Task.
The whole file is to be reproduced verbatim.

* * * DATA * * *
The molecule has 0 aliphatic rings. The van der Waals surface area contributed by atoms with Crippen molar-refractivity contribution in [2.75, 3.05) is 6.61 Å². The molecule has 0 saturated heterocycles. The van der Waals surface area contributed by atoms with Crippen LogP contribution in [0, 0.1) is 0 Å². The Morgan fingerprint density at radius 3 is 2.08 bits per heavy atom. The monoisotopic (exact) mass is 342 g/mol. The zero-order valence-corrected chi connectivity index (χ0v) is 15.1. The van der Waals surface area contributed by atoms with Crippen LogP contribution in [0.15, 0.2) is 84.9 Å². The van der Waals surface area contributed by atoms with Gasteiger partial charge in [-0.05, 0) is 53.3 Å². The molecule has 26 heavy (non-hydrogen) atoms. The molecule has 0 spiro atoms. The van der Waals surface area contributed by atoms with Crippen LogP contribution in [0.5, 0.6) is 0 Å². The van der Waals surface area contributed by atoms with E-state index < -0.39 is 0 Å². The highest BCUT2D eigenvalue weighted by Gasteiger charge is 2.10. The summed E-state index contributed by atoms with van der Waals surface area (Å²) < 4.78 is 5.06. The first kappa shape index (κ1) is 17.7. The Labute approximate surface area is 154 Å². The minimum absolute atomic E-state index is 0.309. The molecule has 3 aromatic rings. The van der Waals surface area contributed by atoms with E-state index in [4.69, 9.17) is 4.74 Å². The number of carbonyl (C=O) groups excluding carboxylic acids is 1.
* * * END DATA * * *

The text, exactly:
The molecule has 0 aliphatic rings. The van der Waals surface area contributed by atoms with Crippen molar-refractivity contribution in [2.75, 3.05) is 6.61 Å². The molecule has 0 saturated heterocycles. The van der Waals surface area contributed by atoms with Crippen LogP contribution in [0, 0.1) is 0 Å². The Morgan fingerprint density at radius 3 is 2.08 bits per heavy atom. The monoisotopic (exact) mass is 342 g/mol. The zero-order valence-corrected chi connectivity index (χ0v) is 15.1. The van der Waals surface area contributed by atoms with Crippen LogP contribution in [0.15, 0.2) is 84.9 Å². The van der Waals surface area contributed by atoms with Gasteiger partial charge in [-0.05, 0) is 53.3 Å². The molecule has 26 heavy (non-hydrogen) atoms. The molecule has 0 spiro atoms. The van der Waals surface area contributed by atoms with Crippen LogP contribution in [0.5, 0.6) is 0 Å². The van der Waals surface area contributed by atoms with E-state index < -0.39 is 0 Å². The highest BCUT2D eigenvalue weighted by Gasteiger charge is 2.10. The summed E-state index contributed by atoms with van der Waals surface area (Å²) < 4.78 is 5.06. The first kappa shape index (κ1) is 17.7. The Labute approximate surface area is 154 Å². The minimum absolute atomic E-state index is 0.309. The molecule has 3 aromatic rings. The van der Waals surface area contributed by atoms with E-state index in [4.69, 9.17) is 4.74 Å². The number of carbonyl (C=O) groups excluding carboxylic acids is 1.